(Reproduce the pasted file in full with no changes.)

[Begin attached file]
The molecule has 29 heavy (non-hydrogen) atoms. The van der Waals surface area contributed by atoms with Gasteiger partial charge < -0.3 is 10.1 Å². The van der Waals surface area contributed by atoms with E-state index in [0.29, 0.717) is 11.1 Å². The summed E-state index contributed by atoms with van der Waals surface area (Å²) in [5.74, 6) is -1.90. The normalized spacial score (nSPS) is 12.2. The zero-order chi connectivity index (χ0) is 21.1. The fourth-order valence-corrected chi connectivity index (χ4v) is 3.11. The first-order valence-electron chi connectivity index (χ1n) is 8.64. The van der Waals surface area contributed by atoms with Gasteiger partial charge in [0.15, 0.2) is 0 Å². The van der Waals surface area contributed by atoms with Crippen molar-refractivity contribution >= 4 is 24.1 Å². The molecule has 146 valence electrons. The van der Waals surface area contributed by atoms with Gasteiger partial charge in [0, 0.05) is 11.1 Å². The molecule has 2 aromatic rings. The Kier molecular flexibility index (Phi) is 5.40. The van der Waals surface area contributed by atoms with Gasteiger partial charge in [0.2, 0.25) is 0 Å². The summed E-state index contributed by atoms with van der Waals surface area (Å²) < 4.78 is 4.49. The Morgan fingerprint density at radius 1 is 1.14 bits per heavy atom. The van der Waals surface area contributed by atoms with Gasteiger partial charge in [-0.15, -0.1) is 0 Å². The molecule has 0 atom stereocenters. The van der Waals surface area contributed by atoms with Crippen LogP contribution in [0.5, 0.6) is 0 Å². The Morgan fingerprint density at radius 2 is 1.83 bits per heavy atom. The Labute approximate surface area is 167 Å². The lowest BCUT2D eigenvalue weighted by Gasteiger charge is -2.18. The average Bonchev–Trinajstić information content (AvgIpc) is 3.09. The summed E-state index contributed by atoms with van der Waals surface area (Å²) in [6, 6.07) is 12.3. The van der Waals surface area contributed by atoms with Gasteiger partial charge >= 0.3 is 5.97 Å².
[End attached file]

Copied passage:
The molecule has 29 heavy (non-hydrogen) atoms. The van der Waals surface area contributed by atoms with Gasteiger partial charge < -0.3 is 10.1 Å². The van der Waals surface area contributed by atoms with E-state index in [0.29, 0.717) is 11.1 Å². The summed E-state index contributed by atoms with van der Waals surface area (Å²) in [5.74, 6) is -1.90. The normalized spacial score (nSPS) is 12.2. The zero-order chi connectivity index (χ0) is 21.1. The fourth-order valence-corrected chi connectivity index (χ4v) is 3.11. The first-order valence-electron chi connectivity index (χ1n) is 8.64. The van der Waals surface area contributed by atoms with Gasteiger partial charge in [0.15, 0.2) is 0 Å². The van der Waals surface area contributed by atoms with Crippen molar-refractivity contribution >= 4 is 24.1 Å². The molecule has 146 valence electrons. The van der Waals surface area contributed by atoms with Gasteiger partial charge in [0, 0.05) is 11.1 Å². The molecule has 2 aromatic rings. The Kier molecular flexibility index (Phi) is 5.40. The van der Waals surface area contributed by atoms with Gasteiger partial charge in [0.2, 0.25) is 0 Å². The summed E-state index contributed by atoms with van der Waals surface area (Å²) < 4.78 is 4.49. The Morgan fingerprint density at radius 1 is 1.14 bits per heavy atom. The van der Waals surface area contributed by atoms with Gasteiger partial charge in [-0.15, -0.1) is 0 Å². The molecule has 0 atom stereocenters. The van der Waals surface area contributed by atoms with Crippen LogP contribution in [0.5, 0.6) is 0 Å². The Morgan fingerprint density at radius 2 is 1.83 bits per heavy atom. The Labute approximate surface area is 167 Å². The lowest BCUT2D eigenvalue weighted by Gasteiger charge is -2.18. The average Bonchev–Trinajstić information content (AvgIpc) is 3.09. The summed E-state index contributed by atoms with van der Waals surface area (Å²) in [6, 6.07) is 12.3. The van der Waals surface area contributed by atoms with Gasteiger partial charge >= 0.3 is 5.97 Å².